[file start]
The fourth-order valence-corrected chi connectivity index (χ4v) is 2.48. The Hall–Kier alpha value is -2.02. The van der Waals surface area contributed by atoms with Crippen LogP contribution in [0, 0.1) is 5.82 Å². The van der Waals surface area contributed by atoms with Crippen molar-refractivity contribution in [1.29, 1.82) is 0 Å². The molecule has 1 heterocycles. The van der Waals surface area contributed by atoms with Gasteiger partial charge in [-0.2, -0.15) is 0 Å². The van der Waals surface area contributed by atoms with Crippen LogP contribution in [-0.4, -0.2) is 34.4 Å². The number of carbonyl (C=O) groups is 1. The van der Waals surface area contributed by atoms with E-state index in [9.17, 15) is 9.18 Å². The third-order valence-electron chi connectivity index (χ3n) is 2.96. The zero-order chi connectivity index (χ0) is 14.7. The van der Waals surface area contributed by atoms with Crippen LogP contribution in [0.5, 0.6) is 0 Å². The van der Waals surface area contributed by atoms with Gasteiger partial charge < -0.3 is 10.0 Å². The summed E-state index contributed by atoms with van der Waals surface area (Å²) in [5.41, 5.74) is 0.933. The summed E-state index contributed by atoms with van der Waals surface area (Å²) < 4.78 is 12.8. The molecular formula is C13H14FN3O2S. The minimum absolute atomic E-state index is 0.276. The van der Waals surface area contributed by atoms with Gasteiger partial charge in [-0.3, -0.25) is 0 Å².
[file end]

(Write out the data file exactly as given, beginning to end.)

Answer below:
The fourth-order valence-corrected chi connectivity index (χ4v) is 2.48. The Hall–Kier alpha value is -2.02. The van der Waals surface area contributed by atoms with Crippen LogP contribution in [0, 0.1) is 5.82 Å². The van der Waals surface area contributed by atoms with Crippen molar-refractivity contribution in [1.29, 1.82) is 0 Å². The molecule has 1 heterocycles. The van der Waals surface area contributed by atoms with Gasteiger partial charge in [-0.2, -0.15) is 0 Å². The van der Waals surface area contributed by atoms with Crippen LogP contribution in [-0.4, -0.2) is 34.4 Å². The number of carbonyl (C=O) groups is 1. The van der Waals surface area contributed by atoms with E-state index in [9.17, 15) is 9.18 Å². The third-order valence-electron chi connectivity index (χ3n) is 2.96. The zero-order chi connectivity index (χ0) is 14.7. The van der Waals surface area contributed by atoms with Crippen LogP contribution in [0.5, 0.6) is 0 Å². The van der Waals surface area contributed by atoms with Gasteiger partial charge < -0.3 is 10.0 Å². The summed E-state index contributed by atoms with van der Waals surface area (Å²) in [5.41, 5.74) is 0.933. The summed E-state index contributed by atoms with van der Waals surface area (Å²) < 4.78 is 12.8. The molecular formula is C13H14FN3O2S. The minimum absolute atomic E-state index is 0.276. The van der Waals surface area contributed by atoms with Gasteiger partial charge in [-0.3, -0.25) is 0 Å².